filing a complaint compels the client to waive the right to privilege and confidentiality. rather than merely taught ethical codes as a part of a set curriculum. What was once held in the strictest confidence may well become a matter of public record (Gabbard. felony conviction. “The practitioner’s influence and the client’s vulnerability carry over to the second relationship” (p. expulsion from professional organizations. the counselling relationship is subverted and held hostage by the counsellor’s own needs. As such. 1986. Furthermore. and termination—is well summarized by Corey et al. Sonne (1994) has argued that the nature of such dual 7 . “Psychologists need to.Furthermore. having their licenses revoked. In many situations. In this case. Kagle and Giebelhausen (1994) argued that nonsexual dual relationships violate professional boundaries. the practitioner is in a position to exploit the client for his or her own personal gain. Some clinicians believe the risk that the secondary relationship will override the counselling relationship is too great and therefore harmful to the client. 315). To avoid such instances. (1998). arrive at ways to render priorities so that their responsibility to monitor their own practices is taken more seriously” (Bernard & Jara. . Indeed. nonsexual dual relationships can also be caustic to the counselling relationship. . loss of insurance coverage. 1994a). p. 215). It is essential that mental health professionals understand the laws and regulations that govern this issue in their respective locales. Moleski and Kiselica (2005) argue that counsellor–client sexual contact represents all that is problematic in boundary violations. For instance. Bernard and Jara (1986) contend that professionals in training should be motivated to apply their knowledge of ethical standards to their professional lives. The professional and personal concerns of counsellors about to begin a sexual relationship with a current or terminated client loom large. The potential damage to counsellors—lawsuit.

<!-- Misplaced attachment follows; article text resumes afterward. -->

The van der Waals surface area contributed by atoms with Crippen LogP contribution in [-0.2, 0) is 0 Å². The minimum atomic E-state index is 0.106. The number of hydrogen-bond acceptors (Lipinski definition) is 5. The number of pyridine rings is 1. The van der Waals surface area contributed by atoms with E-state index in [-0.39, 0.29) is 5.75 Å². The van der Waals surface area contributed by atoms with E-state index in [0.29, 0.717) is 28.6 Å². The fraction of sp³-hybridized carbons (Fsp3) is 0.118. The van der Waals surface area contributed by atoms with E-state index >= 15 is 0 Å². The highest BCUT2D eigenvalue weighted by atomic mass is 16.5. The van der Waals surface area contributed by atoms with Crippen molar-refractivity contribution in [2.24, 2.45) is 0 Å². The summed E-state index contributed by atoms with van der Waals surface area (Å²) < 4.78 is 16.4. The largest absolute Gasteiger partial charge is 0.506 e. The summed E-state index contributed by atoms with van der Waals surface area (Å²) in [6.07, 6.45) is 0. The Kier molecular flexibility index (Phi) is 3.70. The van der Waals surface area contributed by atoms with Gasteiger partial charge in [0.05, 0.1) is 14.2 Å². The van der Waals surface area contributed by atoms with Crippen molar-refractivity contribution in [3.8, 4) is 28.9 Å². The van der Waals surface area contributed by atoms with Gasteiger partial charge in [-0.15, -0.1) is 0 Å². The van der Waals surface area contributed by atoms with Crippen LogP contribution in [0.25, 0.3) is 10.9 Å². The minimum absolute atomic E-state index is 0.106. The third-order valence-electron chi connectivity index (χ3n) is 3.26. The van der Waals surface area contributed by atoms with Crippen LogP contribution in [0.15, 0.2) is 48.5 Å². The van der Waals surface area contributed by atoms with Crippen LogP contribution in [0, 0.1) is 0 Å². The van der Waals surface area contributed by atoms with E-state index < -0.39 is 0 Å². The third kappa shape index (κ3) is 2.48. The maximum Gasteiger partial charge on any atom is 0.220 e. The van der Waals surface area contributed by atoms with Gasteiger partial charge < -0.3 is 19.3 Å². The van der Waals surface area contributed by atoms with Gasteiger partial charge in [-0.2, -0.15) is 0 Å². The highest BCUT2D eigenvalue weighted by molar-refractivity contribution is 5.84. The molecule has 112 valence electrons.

) that he or she may put before the best interests of the client. Because of this second relationship. etc.relationships undermines the fiduciary relationship a practitioner has with his or her client. p. 172). as Moleski and Kiselica (2005) illustrate. the counsellor is now susceptible to other interests (personal. Such circumstances may in fact enhance the client’s feelings of trust and provide the counsellor with additional information helpful to the counselling relationship. 1997. the effectiveness of the counselling sessions may be jeopardized because of the counsellor’s use of self-disclosure at the meeting. such circumstances may place counsellor and client in a secondary relationship that is not only potentially detrimental to counselling but possibly damaging for the practitioner as well. “Both the client’s right to confidentiality and the counsellor’s anonymity are at risk” when both individuals belong to the same group. On the other hand. they do not recognize the conflict of interest inherent in the situation” (p. In addition. For example. these counsellors may encounter a current client at a local AA meeting. 430). or social. Welfel (1998) cautioned that even well-meaning counsellors should think twice before beginning a dual relationship: “Counsellors with good intentions to help people who need therapy are often especially vulnerable because they underestimate the limits their other role places on them and overestimate their capacity for objectivity in the face of strong personal interests. In other words. financial. “From the counsellor’s perspective. Because the opportunity for substance abuse counsellors and their clients to meet in therapeutic arenas is great 8 . his or her anonymity as a recovering person [could be] compromised” (Doyle. the dynamics of dual relationships can be troublesome for the counsellor recovering from substance addiction. Because meetings at associations such as the AA play an integral role in the recovery process.